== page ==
Foreword by Andrew Chilvers
Despite these uncertain times, expanding overseas can be a key driver for future growth for an ambitious business. International expansion can breathe new life into a company, drive huge value and set it on a path of continued success.
Expanding a business overseas is a strategic opportunity that will help diversify revenue streams, revitalise product development and give high returns on investment. But expanding a business into different jurisdictions takes time – this is a long distance run, not a sudden sprint to the finish line. Furthermore, expanding operations into a new jurisdiction can be fraught with challenges and risks that need to be addressed long before the first boots are on the ground.
For any company turning up in a foreign country, a multitude of tax and legal issues need to be addressed. This can be a labyrinthine experience and not for the faint hearted – but then faint hearted businesspeople seldom set their sights on overseas expansion.
Tax and compliance have to be at the top of any board’s agenda, ensuring the correct steps are taken the moment the company representatives land in-country. It’s pivotal to learn these issues to avoid any costly mistakes from the start.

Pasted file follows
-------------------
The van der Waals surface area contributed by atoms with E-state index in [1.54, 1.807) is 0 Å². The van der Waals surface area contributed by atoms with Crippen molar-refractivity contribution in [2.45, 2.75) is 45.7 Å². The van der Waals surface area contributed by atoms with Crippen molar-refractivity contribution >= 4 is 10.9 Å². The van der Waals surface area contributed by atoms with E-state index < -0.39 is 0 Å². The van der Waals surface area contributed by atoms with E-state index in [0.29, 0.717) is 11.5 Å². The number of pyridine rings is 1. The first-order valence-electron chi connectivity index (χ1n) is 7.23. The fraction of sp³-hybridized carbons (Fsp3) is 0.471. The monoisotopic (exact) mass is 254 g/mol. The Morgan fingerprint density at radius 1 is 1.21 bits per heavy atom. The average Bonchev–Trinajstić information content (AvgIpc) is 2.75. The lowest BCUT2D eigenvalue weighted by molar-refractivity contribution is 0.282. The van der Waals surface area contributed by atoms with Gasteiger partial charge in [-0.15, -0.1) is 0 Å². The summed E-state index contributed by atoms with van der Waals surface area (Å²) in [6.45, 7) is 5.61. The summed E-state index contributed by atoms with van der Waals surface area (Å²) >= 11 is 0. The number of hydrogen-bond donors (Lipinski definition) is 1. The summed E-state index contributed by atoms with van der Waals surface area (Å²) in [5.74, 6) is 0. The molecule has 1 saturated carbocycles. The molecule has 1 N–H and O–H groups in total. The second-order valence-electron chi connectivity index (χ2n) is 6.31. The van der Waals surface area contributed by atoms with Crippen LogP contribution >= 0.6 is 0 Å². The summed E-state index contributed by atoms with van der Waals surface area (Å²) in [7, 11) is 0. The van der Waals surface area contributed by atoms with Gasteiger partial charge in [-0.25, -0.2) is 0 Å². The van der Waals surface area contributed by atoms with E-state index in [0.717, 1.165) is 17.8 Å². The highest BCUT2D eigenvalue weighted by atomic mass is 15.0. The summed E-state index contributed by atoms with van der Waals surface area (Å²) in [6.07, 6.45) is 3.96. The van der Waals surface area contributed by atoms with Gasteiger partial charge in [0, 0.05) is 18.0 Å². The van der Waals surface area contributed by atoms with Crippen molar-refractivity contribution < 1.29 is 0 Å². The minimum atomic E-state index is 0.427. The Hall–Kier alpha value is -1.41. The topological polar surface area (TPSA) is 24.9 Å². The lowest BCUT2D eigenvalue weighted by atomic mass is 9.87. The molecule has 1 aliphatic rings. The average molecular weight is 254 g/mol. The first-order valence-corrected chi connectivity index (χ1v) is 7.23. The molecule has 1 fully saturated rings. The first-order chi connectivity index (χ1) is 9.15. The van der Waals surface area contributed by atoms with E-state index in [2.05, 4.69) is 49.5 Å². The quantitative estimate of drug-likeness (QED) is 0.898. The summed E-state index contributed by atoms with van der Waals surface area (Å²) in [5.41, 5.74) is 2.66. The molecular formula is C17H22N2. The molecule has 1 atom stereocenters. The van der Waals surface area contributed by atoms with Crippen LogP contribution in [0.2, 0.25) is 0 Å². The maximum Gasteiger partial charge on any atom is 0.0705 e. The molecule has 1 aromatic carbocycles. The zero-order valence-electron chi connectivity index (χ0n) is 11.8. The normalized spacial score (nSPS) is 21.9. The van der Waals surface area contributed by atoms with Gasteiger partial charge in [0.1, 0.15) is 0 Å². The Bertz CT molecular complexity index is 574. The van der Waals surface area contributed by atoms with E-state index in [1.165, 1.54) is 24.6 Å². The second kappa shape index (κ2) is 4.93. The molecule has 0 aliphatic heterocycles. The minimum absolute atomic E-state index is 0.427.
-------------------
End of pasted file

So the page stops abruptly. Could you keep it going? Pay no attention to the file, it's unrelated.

What are the main government incentives available in your jurisdiction to attract multi-nationals and FDI investment?
There are various schemes and initiatives available to encourage investment in small and growing UK-based businesses. Certainly, encouraging investment in small businesses has always been a priority for successive UK governments, and there are a number of incentives in the UK to attract multi-nationals and FDI investment.
Two main schemes to deliver this investment are the Enterprise Investment Scheme (EIS), which launched in 1994, and the Seed Enterprise Investment Scheme (EIS) which came along in 2012.
Enterprise Investment Scheme (EIS)
The EIS offers investors potentially significant income tax and capital gains reliefs when they make an investment into an EIS eligible start-up or business. For a wealthy investor, the benefits are clear: they can claim back up to 30% of the value of their investment in the form of income tax relief. So, a HNWI making an investment of £10,000 can save £3,000 in income tax.
Seed Enterprise Investment Scheme (SEIS)
The SEIS scheme aims to help earlier stage companies that have yet to generate much in terms of sales or revenue. The principle is similar – investors receive attractive tax refunds to encourage them to invest. Under SEIS rules, investors are allowed to claim back up to 50% of their investment via income tax relief as well as being eligible for significant capital gains tax reductions.
SEIS is especially popular for companies looking to raise finance via crowdfund- ing and it has so far proved a successful tool in matching investors with funds to deploy with companies in need of investment.
Why should businesses consider your jurisdiction for setup?
The UK is one of the leading business locations in the world and offers an attractive location for businesses with easy access to customers, product innovators, suppliers and partners.